A comparison with pitfalls, obfuscating factors and alternative options within each chapter would have been useful, together with more on technique plus video demonstrations in some chapters. There are a few figures repeated throughout the book, but this can deliver and redeliver the message with effect. Some of the illustrations could be made more clear and anatomically more accurate i.e. figure 59.6 the superior labial artery is mal-sited and although the internal carotid artery does have a significant blood flow contribution to the nose these are all from intracranial branches including the ophthalmic artery and the risk on blindness from injection of fat and fillers involving lymphatics or blood vessels whilst glanced upon, was not elaborated in enough detail in the midface and nasal section, but most illustrations are outstanding. The odd spelling mistake or typo is irritating, and text references tend to be somewhat historical and ‘chummy’, but the invited authors are mostly experienced senior surgeons with much to learn from. There are notable exclusions in content and also in notable authors. If readers are really expecting to look for all of the present and future developments of aesthetic surgery there are omissions, examples being the use of Piezotome™ for osteotomy, recent advances in stem cell transfer, NanoCube™ fat grafting device, re-pigmentation and advances in the use of medical tattoo and laboratory-based research in tissue engineering, but these do not detract from the value of this book.

Following the well documented twins study on facial rejuvenation by Bud Alpert in 2009, it is refreshing to now see that each contributing author has clearly diverged away from aggressive surgical technique. The modern concept, created by a better understanding of surgical anatomy, is now to address each component within the composite of tissues that constitute the face and neck separately and minimalistically. Perhaps Marten’s uncompromising approach to the neck in Chapter 53 is a somewhat bombastic view, but his results are outstanding and give great food for thought, especially to those of us that recognise that neck laxity is first to reappear after facelift. However, a vertical direct excision of redundant skin, as described by Biggs, does give outstanding results under local anaesthetic with minimal risks in the many elderly patients with ‘turkey necks’ not seeking an extensive facelift procedure and should not be discarded as an option. It is however, very interesting and refreshing to contrast the view of Foad Nahai when starting each section as a lead-off chapter where he puts his experience on the line against those authors that then follow in the book, an example being within the chapter on skin tightening procedures of the neck and treatment of the prominent submandibular gland.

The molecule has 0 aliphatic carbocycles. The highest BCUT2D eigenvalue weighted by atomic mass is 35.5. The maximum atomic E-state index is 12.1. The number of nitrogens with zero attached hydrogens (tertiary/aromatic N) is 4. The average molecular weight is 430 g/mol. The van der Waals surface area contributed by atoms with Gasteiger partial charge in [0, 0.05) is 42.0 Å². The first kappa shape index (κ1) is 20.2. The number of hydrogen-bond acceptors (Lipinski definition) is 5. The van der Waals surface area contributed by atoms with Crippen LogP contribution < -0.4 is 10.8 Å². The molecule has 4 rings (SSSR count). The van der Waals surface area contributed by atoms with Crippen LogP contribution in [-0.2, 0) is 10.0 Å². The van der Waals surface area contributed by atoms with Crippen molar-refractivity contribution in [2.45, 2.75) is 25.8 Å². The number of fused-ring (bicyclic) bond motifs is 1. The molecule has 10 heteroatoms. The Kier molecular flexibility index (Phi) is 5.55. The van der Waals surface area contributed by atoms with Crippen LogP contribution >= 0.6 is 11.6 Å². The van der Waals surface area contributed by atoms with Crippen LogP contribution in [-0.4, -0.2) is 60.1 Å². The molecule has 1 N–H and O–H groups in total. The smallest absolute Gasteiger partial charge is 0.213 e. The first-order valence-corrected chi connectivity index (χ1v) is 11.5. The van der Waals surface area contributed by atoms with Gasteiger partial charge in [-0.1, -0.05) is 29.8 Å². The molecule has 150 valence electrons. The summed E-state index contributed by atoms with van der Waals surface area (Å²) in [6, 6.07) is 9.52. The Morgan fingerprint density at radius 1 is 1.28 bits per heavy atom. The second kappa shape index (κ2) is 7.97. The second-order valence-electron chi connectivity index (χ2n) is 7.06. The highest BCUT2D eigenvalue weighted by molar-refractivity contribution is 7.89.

Not all chapters are relevant to the working practice of all surgeons, but they are certainly of general interest to all aesthetic surgeons and there are translational tips and tricks and an education to be found in most chapters. There are many thought-provoking sections within each chapter and the reading quality is interesting and compulsive.


In summary this 3rd edition of a three-volume book on aesthetic plastic surgery is a must for all those established surgeons working within the specialty and for those wanting to learn from the past and move into the future with a successful and rewarding career in aesthetic plastic surgery. It is a basis for education, training and examination for all plastic surgery residents, even those not wishing to specialise in aesthetic surgery, because the same techniques can be extrapolated for use in ‘Aesthetica’ patients with disease deformity and disfigurement.

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James D Frame (Prof)

Springfield Hospital, Chelmsford, Essex, UK.